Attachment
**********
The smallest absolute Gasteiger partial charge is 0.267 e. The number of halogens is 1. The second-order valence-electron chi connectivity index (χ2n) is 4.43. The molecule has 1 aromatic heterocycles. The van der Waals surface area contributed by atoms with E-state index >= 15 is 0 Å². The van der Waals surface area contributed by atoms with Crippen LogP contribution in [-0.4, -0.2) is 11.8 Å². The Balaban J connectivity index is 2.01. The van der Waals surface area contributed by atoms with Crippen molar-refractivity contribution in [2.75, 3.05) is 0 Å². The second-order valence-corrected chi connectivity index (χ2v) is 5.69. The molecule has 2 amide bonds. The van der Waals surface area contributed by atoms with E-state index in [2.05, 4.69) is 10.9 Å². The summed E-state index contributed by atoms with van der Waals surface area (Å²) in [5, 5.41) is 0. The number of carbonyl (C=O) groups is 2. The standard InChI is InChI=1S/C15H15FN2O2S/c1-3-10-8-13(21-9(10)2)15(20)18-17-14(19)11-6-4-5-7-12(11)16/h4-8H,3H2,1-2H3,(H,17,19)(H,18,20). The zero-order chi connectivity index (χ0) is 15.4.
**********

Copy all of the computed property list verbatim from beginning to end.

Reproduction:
The smallest absolute Gasteiger partial charge is 0.267 e. The number of halogens is 1. The second-order valence-electron chi connectivity index (χ2n) is 4.43. The molecule has 1 aromatic heterocycles. The van der Waals surface area contributed by atoms with E-state index >= 15 is 0 Å². The van der Waals surface area contributed by atoms with Crippen LogP contribution in [-0.4, -0.2) is 11.8 Å². The Balaban J connectivity index is 2.01. The van der Waals surface area contributed by atoms with Crippen molar-refractivity contribution in [2.75, 3.05) is 0 Å². The second-order valence-corrected chi connectivity index (χ2v) is 5.69. The molecule has 2 amide bonds. The van der Waals surface area contributed by atoms with E-state index in [2.05, 4.69) is 10.9 Å². The summed E-state index contributed by atoms with van der Waals surface area (Å²) in [5, 5.41) is 0. The number of carbonyl (C=O) groups is 2. The standard InChI is InChI=1S/C15H15FN2O2S/c1-3-10-8-13(21-9(10)2)15(20)18-17-14(19)11-6-4-5-7-12(11)16/h4-8H,3H2,1-2H3,(H,17,19)(H,18,20). The zero-order chi connectivity index (χ0) is 15.4.